The Kepler spacecraft detects planets such as Kepler 19 b by watching them dim the light of their host star as the planets pass in front, or "transit." Ordinarily, those transits will occur at regular intervals, like celestial clockwork, but oddities in Kepler 19 b's transit times suggest the influence of the other half of the pair—a larger, unseen planet also orbiting Kepler 19 and perturbing the motion of its neighbor.

"This is uncharted waters," Ballard says. This is the first time that anomalies in the occurrence times of transits have been used to make a solid claim for the discovery of an alien world, she says. The unseen planet, Kepler 19 c, is still mysterious, Ballard notes, adding that it "could be a rocky planet on a five-day orbit, or it could be a gas giant on an oblong, 100-day orbit."

Kepler is hardly the only planet-finding campaign meeting with success and making news this week at the Wyoming confab. A search based at institutions in the U.K. and Spain, the Wide-Angle Search for Planets (WASP), reported the discovery of some two dozen new planets. And a European contingent from the High Accuracy Radial velocity Planet Searcher (HARPS) had an even bigger haul to unveil.

There seem to be plenty of targets to go around: most of the tens of billions of yellow-orange stars in the galaxy might harbor planets, new HARPS data suggest. Previous HARPS results had implied that up to half of these stars could have planets, but a new statistical analysis shows the percentage to be even higher, about 70 percent, Francesco Pepe of the Observatory of Geneva in Switzerland said during a press conference announcing the HARPS results on September 12.

The HARPS team announced about 50 new planets, of which 16 are super-Earths—planets larger than our own but smaller than Neptune or Uranus. Statistical models suggest that four in 10 stars harbor super-Earths. One of the newfound HARPS planets, HD 85512 b, orbits on the edge of the habitable zone, a temperate band surrounding a star where temperatures could support liquid water and just maybe extraterrestrial life.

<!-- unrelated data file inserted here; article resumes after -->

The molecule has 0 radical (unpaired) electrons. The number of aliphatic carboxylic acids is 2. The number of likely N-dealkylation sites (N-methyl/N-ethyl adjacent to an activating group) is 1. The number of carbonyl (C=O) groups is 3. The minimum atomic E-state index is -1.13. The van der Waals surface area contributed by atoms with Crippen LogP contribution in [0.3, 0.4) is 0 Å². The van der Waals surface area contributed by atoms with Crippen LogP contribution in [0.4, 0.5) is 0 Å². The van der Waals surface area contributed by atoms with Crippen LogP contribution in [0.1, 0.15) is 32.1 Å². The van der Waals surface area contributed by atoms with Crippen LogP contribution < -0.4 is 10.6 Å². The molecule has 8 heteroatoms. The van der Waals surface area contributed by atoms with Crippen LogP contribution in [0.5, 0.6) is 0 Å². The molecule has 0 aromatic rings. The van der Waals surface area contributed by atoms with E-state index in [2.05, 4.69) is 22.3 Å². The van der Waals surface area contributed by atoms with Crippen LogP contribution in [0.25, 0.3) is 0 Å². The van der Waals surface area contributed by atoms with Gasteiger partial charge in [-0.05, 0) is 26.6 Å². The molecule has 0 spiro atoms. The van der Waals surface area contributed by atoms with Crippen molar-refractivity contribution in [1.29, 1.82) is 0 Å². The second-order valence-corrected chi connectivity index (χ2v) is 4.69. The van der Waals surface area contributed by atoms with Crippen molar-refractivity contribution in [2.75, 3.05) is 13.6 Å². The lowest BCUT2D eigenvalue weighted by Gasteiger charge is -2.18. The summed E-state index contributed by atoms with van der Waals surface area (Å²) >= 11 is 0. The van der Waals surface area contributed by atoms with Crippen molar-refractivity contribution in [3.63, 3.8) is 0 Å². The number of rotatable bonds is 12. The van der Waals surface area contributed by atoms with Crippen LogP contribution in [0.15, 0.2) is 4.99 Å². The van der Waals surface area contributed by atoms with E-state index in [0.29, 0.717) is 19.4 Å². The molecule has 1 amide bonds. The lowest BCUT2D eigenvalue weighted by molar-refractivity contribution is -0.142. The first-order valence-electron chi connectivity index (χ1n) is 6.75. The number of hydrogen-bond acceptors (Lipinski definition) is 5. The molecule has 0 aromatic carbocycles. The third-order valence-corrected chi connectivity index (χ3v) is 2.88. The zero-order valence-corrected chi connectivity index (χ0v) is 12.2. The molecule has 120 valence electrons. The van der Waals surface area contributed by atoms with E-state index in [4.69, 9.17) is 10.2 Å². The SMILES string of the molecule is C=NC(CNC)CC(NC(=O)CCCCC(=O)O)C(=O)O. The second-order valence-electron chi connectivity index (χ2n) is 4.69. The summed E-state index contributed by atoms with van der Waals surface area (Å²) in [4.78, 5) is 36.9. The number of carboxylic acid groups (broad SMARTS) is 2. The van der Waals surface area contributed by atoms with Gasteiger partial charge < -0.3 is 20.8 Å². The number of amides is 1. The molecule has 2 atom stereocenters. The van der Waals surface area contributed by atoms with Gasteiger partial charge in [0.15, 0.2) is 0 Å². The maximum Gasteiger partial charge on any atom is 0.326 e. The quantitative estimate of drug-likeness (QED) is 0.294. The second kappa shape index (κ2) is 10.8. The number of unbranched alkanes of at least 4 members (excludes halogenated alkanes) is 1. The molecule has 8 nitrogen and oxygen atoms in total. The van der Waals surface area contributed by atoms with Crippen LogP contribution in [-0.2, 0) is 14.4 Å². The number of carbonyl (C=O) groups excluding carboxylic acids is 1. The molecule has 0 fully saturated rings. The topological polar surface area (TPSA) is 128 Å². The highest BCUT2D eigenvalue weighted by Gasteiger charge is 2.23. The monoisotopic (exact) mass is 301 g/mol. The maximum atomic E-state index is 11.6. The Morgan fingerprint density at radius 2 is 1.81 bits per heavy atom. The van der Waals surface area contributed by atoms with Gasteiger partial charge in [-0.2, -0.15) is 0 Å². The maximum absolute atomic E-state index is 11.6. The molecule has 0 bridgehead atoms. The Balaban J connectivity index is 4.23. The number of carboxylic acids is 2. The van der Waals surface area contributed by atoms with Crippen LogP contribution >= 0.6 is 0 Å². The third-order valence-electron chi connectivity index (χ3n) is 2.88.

HARPS is an instrument that measures the wobble caused by a planet's gravitational tug on its host star, so it can be used to estimate planetary mass. It is not able to measure the diameter of planets, so these "super-Earths" could be large and gaseous, like Neptune, or small and rocky, like Earth, the researchers say.

Studying super-Earths is a particularly fruitful area of planetary science, says David Latham of the CfA, who was not involved in the HARPS work. "It's a kind of planet we don't have in our own system," he says. In fact, the existence of super-Earths has come to light only in the past few years.

Between the super-Earths, the circumbinary planet, and the dozens of other new discoveries, researchers are now turning up exoplanets in unprecedented numbers. "We are really in the age of discovery of new worlds," said Lisa Kaltenegger of the Max Planck Institute for Astronomy in Heidelberg, Germany, and the CfA during the press conference.

Rights & Permissions
Share this Article:


You must sign in or register as a member to submit a comment.
Scientific American Back To School

Back to School Sale!

12 Digital Issues + 4 Years of Archive Access just $19.99

Order Now >


Email this Article